Now Art was looking directly at him, hurt in his eyes. He started walking again brushing passed Paul.

“No, wait!” Paul cried out grabbing Art’s elbow.

The look in Artie’s eyes was hard when he turned and faced Paul.

“I don’t mean “weird”,” Paul tried to salvage the situation. “I mean…uh…well maybe weird, but that’s not a bad thing. I like how you’re weird!”

Art pulled his elbow from Paul’s grip: “Oh, shut up, Paul!”

Art walked away in a brisk pace. He could hear Paul yelling after him in the distance. When he thought he was far away he let go of control, the harsh look making place for tears which he wiped away with his sleeves. “Weird”, Paul thought he was “weird”.

Maybe Art was too busy dealing with his emotions and maybe he forgot how quick and unnoticed Paul could creep up on people. Whatever the case, he nearly jumped out of his skin when Paul caught up with him and called out his name: “Artie!”

“Geez!” Art wailed. “Why don’t you ever consider other people!? You wanna know why I don’t want to talk to you!? Do you!? Because of just that, because nothing and no-one in your little world matters more than you! You don’t care about how I feel! Definitely not when it doesn’t suit you! That’s why I don’t want to talk to you. Now leave me alone!!!!”

Art left in a hurry leaving Paul shocked and perplexed. He watched Artie’s back slowly disappearing in the distance. Paul didn’t know what he expected, but it wasn’t this outburst. How had things gone so badly wrong for them? What went wrong? Paul wasn’t sure.

Paul felt dizzy and with every step he thought he was falling. The sounds around him seemed to echo in his head and the air around him was clammy, his vision blurred as if he was in water. In a daze Paul made his way home. Without greeting his mother he went straight to his bedroom and flopped down onto the bed.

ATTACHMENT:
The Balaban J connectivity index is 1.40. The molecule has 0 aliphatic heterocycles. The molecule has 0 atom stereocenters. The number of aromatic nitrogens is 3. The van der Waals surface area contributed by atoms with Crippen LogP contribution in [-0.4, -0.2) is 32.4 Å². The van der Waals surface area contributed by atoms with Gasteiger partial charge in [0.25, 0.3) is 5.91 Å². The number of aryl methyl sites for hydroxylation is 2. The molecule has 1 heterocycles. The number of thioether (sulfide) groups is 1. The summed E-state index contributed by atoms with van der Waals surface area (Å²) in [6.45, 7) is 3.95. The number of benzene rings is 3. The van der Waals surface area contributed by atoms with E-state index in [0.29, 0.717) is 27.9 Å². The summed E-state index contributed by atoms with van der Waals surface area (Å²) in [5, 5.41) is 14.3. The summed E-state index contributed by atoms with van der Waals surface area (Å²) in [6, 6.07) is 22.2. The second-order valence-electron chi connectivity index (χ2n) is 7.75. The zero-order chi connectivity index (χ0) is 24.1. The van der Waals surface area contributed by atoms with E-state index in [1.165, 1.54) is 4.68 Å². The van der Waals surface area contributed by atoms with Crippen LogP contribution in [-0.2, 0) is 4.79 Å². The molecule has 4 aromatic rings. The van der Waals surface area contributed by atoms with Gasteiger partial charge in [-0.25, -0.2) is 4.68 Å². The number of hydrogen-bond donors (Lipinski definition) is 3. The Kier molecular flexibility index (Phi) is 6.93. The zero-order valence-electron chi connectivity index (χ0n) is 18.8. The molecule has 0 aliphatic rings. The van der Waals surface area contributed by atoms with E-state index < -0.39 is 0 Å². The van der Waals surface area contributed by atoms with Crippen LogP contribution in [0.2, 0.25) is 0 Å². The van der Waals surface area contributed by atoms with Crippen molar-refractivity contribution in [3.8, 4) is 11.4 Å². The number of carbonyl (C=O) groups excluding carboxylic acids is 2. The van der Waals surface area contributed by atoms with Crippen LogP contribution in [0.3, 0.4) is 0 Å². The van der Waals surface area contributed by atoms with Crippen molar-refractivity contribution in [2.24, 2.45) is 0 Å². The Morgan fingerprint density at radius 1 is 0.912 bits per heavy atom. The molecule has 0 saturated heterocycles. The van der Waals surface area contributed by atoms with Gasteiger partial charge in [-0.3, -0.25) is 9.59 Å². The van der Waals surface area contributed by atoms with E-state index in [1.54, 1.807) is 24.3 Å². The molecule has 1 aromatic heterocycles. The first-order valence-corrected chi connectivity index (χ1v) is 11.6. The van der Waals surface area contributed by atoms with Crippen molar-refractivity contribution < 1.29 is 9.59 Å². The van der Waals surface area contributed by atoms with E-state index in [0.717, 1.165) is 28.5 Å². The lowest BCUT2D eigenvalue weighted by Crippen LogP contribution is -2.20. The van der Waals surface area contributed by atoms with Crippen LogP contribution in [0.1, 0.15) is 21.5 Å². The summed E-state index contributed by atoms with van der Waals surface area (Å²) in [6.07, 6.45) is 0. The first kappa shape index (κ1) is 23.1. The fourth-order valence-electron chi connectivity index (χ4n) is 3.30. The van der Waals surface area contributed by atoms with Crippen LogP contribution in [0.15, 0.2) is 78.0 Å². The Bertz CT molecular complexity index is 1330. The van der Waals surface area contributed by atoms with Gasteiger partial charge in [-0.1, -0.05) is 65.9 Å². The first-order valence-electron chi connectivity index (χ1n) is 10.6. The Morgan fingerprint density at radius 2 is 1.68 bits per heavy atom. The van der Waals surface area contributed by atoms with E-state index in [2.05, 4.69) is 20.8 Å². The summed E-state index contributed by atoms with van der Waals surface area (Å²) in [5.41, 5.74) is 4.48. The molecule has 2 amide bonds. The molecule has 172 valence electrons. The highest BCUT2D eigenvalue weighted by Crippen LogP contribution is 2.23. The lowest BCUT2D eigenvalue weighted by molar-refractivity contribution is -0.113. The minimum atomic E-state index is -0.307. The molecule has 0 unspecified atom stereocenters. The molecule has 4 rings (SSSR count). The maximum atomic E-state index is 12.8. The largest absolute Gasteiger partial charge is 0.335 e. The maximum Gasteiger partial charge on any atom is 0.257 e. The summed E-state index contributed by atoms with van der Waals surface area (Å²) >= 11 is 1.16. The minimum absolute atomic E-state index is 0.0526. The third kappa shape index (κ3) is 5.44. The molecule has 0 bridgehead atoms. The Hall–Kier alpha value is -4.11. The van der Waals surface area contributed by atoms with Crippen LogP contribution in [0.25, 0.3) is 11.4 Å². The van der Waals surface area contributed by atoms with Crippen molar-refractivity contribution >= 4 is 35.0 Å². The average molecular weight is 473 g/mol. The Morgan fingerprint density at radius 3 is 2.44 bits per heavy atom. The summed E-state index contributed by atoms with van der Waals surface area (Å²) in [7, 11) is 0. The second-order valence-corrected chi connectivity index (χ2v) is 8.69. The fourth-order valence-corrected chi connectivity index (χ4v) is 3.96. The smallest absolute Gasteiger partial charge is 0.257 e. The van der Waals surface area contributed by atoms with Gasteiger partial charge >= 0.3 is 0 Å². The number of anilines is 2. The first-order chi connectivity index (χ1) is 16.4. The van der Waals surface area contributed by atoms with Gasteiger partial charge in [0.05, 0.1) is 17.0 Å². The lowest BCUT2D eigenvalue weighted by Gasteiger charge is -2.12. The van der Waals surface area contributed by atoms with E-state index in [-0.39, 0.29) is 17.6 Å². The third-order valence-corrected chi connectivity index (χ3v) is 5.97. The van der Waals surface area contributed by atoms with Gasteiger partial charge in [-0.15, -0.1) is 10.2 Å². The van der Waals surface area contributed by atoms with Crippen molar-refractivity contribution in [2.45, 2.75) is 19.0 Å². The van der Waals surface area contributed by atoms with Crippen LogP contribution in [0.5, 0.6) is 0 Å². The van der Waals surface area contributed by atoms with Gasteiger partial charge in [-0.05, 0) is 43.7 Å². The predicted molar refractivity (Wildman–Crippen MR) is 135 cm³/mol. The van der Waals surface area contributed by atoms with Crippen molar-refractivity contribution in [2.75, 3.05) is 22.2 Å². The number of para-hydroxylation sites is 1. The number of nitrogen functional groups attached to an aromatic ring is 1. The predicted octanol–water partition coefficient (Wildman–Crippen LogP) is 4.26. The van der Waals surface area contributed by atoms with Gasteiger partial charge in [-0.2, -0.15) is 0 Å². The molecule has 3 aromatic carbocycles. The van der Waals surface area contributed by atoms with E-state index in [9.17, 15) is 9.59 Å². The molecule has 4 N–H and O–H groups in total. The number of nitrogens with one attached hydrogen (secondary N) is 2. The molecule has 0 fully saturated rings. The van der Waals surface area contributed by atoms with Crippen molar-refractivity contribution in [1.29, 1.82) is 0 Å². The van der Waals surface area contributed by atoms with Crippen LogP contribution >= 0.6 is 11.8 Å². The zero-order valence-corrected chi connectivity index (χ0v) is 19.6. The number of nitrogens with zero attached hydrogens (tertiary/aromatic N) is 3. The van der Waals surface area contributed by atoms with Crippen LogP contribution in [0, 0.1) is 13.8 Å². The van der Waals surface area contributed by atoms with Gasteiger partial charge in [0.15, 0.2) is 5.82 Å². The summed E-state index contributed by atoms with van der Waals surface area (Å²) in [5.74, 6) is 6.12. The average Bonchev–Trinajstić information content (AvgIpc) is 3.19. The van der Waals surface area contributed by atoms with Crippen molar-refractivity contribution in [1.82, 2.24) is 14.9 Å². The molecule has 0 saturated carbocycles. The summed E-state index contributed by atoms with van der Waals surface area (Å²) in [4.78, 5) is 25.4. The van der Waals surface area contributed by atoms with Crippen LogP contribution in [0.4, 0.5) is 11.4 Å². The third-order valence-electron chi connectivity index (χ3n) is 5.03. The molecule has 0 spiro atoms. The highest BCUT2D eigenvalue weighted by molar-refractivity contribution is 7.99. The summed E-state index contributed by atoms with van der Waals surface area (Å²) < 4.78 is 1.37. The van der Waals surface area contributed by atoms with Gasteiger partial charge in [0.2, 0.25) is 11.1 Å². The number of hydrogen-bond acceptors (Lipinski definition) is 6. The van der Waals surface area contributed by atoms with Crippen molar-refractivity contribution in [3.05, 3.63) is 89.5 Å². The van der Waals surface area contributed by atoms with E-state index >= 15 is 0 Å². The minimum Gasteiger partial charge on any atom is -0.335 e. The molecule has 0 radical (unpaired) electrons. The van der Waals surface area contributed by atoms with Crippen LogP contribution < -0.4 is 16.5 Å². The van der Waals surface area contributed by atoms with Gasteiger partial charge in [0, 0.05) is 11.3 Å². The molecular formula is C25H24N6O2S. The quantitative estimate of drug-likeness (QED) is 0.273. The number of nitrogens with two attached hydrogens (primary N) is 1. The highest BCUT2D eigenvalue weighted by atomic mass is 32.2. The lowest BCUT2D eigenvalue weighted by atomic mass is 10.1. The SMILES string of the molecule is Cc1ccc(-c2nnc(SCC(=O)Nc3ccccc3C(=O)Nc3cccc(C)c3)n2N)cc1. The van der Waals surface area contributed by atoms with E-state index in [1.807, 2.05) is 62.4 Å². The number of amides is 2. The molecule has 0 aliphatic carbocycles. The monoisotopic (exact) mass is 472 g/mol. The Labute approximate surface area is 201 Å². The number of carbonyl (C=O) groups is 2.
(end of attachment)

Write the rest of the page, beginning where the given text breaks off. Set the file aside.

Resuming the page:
His brain was feverishly trying to work out what happened. What just happened on the street. What had happened about a week ago? What did they do? When did it go wrong? What did he say or do? What could have upset Artie?

About an hour later Paul was still lying on his bed, his chin leaning on his pillow propped up forcefully with his arms creating a steady platform for his chin to lean on. He hadn’t gotten anywhere with his analysis of this Artie-situation. He couldn’t think of what he might have said or done that caused Artie’s withdrawal and meltdown. Artie’s words played through Paul’s head over and over: “Why don’t you ever consider other people!?” Paul tried to count the times he did consider other people, just to prove him wrong. “You don’t care about how I feel!” Now that was an outright lie, Paul did care about how Artie felt. Of course he did.

A soft knock on his door, Paul didn’t answer. The door opened and his mother peeked in looking worried.

“Is everything all right?”

Paul just shrugged.

His mother looked down at her son in the way only mothers can.

“Did you fight with Artie?”

This elicited a reaction, even though it was just his eyes rolling to look up at his mother.

“He’s downstairs,” she said trying to coax her son to get up.

“I think you should talk through whatever upset you,” she paused raising her eyebrows, slightly nodding. Paul’s eyes were now staring at his chair, trying not to see his mother’s gentle suggestions.